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Are the days of the annual performance review numbered?

Are the days of the annual performance review numbered?

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Salesforce Rypple cofounder Daniel Debow wants to turn employee performance management into an ongoing, collaborative social process.

Most managers would buy into the idea that performance feedback, mentorship and collaborative goal-setting are the essence of their role. Yet, the applications and platforms available to manage this process tend to be rigid and centered on annual performance reviews. The process can wind up being a huge time-suck, in effect shutting down a company while its managers scramble to fill out lots of paperwork.

Human resources software visionary and Workbrain cofounder Daniel Debow has spent more than a decade re-imagining that process. His latest venture, Rypple, cofounded with long-timer business partner David Stein, was created with the idea that performance management should be far more social and ongoing. Among the companies that have embraced its approach: Mozilla, Facebook, LinkedIn, Living Social, Spotify and GE Finance. Oh, and Salesforce.com, which acquired Rypple in December 2011 to become part of its social business software portfolio.

Why is performance management such a big issue right now?

Daniel Debow: Performance management is one of the oldest, most entrenched and, frankly, most hated processes in business. For 50 years, companies have been relying on it to assess and manage the performance of employees. And yet, over time, this process has become completely divorced from impacting the way that companies actually get performance. In particular, the annual performance review is a great example. Rather than being a tool that managers view as helpful and useful to give feedback as to how people can improve, the annual performance review has become one of the most painful things that managers and employees have to do. It sucks enormous productivity. It became this really compliance-, process-driven way for HR to justify and explain pay and promotion, and termination decisions.

What makes the social approach different?

I think it is more aligned with the reality of how people actually work. The way that we work has changed in the 50 years since we invented this performance management review process. People are much more social at work. They are collaborating more and they are much less hierarchical in terms of getting things done. They are real time in terms of having more information and more ability. This has changed people's expectations of what work should be. The problem we have is that the tools we have were designed for another age. They are basically paper forms automated by software.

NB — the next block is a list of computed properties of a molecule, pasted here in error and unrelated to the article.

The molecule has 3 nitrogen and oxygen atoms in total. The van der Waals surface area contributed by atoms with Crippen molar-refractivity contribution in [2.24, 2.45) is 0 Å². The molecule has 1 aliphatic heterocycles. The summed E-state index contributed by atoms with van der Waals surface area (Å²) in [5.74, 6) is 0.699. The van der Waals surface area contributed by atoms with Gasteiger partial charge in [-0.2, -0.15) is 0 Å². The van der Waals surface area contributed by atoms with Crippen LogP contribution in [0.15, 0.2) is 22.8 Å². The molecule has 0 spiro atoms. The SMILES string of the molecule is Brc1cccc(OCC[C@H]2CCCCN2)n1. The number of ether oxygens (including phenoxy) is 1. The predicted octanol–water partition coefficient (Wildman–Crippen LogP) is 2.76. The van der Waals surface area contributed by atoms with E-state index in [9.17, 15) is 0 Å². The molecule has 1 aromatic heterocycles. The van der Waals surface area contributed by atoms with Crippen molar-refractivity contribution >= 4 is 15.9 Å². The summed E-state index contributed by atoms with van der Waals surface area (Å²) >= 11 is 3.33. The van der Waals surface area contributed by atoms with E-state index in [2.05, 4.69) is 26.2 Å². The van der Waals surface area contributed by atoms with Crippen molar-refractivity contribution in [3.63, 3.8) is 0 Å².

How does social performance management work?

The behaviors that social performance management encourages are goal-setting and making sure those goals stay up to date; coaching face to face, making it really easy to schedule and keep track of face-to-face one-on-one meetings; recognition in real time, so that when people do good work, anyone can send them a Rypple, send them recognition; and feedback, making it easy for people to gather their own feedback, to send feedback about peers, to share feedback that they have gotten. And to the extent that companies want to run a formal performance review process, Rypple also enables that.

What benefit can companies expect from using Rypple?

Traditionally, HR performance has been sold on the benefits of compliance and legal and process acceleration. That's important, but our core vision and why we are part of Salesforce is we want to help people work better together so they can sell better together, increase revenue. We can market better together, more leads. They can build their products better together [be] more innovative. They can better support customers [for] higher customer satisfaction. Those are the results that we are trying to drive with this. … It takes less time to do a performance cycle and as I mentioned earlier, you want your people to be out there selling, marketing, building and supporting, you don't want them writing essays about each other. It also is directly linked to the behaviors we know increase retention and engagement of employees at work.

This really represents a totally new approach to performance management. How can companies ensure buy-in?

Change always requires some effort. Rypple and any software is not magic. There has to be buy-in, there has to be people believing in this. But I think there are things we designed from day one that dramatically change our chances of success. Let's start with the first thing which is that it is usable. It is simple and delightful and easy. If you know how to use Facebook and LinkedIn, within five minutes you know how to use Rypple.

Number two, it is directly hitting on pain points that engagement survey upon engagement survey are telling HR and senior executives are an issue. You can go to any company and [the refrains] are the same: 'I don't get enough feedback at work', 'I'm not being recognized for my job', 'I'm not feeling aligned with the main mission and goal', 'I don't know why what I'm doing matters'. When we implement Rypple, we can very clearly say to the people in the organization, 'We heard you'.

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Heather Clancy

Section Editor

Heather Clancy has written for United Press International, ZDNet, Entrepreneur, Fortune Small Business, the International Herald Tribune and the New York Times. She holds a degree from McGill University. She is based in New Jersey. Follow her on Twitter. Disclosure